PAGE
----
Crudo is the Raw Fish of the Hour

Even if you consider yourself a raw-fish aficionado, you may never have heard of crudo, though it’s gaining in popularity all the time. Crudo means raw in Italian, which makes it an Italian-based raw fish dish. What makes crudo special is the top-grade extra virgin olive oil that is used to coat the fish and that adds to the flavor. Chefs are getting creative with crudo toppings, too, including spiced oils over veggie-topped fish or even fruit-topped fish. With sashimi, the slicing is front and center; with crudo, however, the ingredients – and the flavors they draw out – are the essence. Therefore, the oil – which can range from truffle oil to cold-pressed olive-oil and beyond – is of utmost importance; everyday, household oils like canola or corn oil don’t have enough natural flavor to enhance the fish. There are very few ingredients in crudo – essentially the fish and the oil – so every ingredient has to be of the highest quality.

Poke is the Next Raw Fish Phenomenon

Poke, which is pronounced “poh-KAY” (and rhymes with okay) means “chunk” in Hawaiian. Once, poke was considered any raw meat or fish that was cut into chunks and marinated; nowadays, however, poke refers more often than not to fish. Poke is like a Hawaiian-based crossover between ceviche and sashimi; the cubes of raw seafood are often served on a bed of rice with a flavorful sauce – soy sauce, wasabi, teriyaki, and so on. Like crudo, poke is an up-and-coming raw fish phenomenon and the little chunks of raw fish, while not seen everywhere yet, are about to be the next big thing.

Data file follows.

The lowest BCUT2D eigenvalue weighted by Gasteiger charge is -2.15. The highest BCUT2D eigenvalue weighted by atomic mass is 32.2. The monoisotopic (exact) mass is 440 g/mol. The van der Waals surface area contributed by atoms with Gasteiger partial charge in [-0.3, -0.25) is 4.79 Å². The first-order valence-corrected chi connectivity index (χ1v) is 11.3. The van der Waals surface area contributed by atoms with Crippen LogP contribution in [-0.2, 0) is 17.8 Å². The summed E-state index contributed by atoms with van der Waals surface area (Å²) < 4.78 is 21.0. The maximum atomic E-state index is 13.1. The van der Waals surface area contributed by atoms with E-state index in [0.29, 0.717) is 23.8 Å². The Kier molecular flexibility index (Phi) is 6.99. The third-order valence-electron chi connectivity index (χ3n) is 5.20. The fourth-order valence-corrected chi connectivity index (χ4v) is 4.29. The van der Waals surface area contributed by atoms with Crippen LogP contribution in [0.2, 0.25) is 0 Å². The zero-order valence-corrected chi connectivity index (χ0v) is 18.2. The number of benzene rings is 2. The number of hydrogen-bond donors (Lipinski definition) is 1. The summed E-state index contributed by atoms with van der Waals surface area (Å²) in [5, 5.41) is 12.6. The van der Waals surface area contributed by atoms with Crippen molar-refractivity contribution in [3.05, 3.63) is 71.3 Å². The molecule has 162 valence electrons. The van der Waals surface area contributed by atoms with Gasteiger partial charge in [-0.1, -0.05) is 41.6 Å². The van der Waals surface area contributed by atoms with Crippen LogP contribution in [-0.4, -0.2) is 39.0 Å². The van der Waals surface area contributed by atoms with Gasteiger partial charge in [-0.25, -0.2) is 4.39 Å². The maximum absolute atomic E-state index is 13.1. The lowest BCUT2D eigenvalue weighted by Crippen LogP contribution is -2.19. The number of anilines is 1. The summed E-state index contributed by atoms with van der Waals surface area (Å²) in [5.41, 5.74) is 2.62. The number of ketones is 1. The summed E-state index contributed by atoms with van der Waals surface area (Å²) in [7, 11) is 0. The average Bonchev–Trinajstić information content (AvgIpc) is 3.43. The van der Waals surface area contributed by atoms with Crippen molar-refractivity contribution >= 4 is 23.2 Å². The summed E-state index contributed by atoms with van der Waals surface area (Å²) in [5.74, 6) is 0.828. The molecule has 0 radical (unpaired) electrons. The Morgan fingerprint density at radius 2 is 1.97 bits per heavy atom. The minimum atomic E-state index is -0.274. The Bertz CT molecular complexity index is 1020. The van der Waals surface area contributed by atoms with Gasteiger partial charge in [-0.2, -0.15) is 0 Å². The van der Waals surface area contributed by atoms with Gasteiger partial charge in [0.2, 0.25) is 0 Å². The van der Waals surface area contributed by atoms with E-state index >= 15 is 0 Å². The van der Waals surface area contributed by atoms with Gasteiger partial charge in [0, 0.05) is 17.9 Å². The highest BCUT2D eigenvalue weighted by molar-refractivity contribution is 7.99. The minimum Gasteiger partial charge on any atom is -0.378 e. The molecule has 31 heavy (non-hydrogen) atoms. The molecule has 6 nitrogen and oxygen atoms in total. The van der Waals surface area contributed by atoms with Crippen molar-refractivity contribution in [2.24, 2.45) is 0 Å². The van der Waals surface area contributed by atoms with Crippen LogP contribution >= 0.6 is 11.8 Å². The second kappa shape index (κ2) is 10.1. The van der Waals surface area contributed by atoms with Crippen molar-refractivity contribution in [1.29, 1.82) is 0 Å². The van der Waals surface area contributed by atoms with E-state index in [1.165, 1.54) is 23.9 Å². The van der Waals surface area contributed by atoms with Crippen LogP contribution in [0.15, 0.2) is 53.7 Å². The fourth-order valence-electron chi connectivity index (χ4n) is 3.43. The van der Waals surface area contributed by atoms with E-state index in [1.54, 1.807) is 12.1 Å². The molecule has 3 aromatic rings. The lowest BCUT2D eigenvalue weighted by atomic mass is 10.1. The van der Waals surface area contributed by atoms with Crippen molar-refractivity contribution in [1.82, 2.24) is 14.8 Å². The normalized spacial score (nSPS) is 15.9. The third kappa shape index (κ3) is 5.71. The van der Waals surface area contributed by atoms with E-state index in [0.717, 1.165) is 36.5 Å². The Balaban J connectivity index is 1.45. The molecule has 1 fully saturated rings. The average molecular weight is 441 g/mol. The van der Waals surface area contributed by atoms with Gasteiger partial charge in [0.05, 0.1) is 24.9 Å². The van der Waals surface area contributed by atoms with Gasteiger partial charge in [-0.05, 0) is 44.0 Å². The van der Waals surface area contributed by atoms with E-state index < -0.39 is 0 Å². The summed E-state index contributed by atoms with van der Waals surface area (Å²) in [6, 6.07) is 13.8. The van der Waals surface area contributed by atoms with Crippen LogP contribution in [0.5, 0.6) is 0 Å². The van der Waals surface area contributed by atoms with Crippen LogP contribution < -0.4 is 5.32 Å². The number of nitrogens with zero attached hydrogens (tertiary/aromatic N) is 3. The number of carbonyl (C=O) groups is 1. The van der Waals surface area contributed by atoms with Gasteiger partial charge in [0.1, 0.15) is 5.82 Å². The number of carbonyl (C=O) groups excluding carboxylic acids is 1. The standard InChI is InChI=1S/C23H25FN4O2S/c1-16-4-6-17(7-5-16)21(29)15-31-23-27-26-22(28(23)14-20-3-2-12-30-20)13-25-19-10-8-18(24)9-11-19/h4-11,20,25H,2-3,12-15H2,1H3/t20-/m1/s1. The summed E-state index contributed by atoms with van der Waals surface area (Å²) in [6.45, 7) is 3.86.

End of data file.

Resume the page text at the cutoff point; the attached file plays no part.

Tartare: Raw Fish with a French Twist

Traditionally, tartare is a French dish made of minced raw beef, seasoned heavily, but the basic preparation has branched out to include seafood. Tuna tartare is perhaps the most common incarnation of tartare these days. You will recognize it as a small pile of finely chopped raw tuna meat, well-seasoned and served with something to spread it on such as toast or crackers. Tuna tartare, like ceviche, utilizes citrus juice as a cooking agent.

Cold and Sharp: Two Words to Keep in Mind When Preparing Raw Fish at Home

If you’re brave enough and ready to prepare raw fish at home there are two things to remember: keep it cold and use a sharp knife. To properly slice raw fish, keep it well chilled. Store it in the fridge until the last minute – that is, until you whip out your knife. Also, don’t buy the fish pre-sliced, as it will not taste fresh and will have lost that ocean smell that you are looking for.

The Sharper the Better

No matter how sharp your sharpest knife is, the knife you use to cut raw fish should be sharper. “Razor sharp” pretty much describes it; dangerously sharp is another way to put it. Always cut the fish against the grain, removing sinew as you proceed. Develop a light but firm touch and remember – practice makes perfect.

Raw Fish is Here to Stay

Given how popular raw fish is these days, this guide will probably be incomplete very shortly. For now, however, it’s a useful primer to turn to if you’re ready to embrace raw fish in its various forms and shapes. Before tackling it at home, it’s probably a good idea to try it out at a high-quality seafood restaurant; but when you’re ready to take the plunge – happy slicing!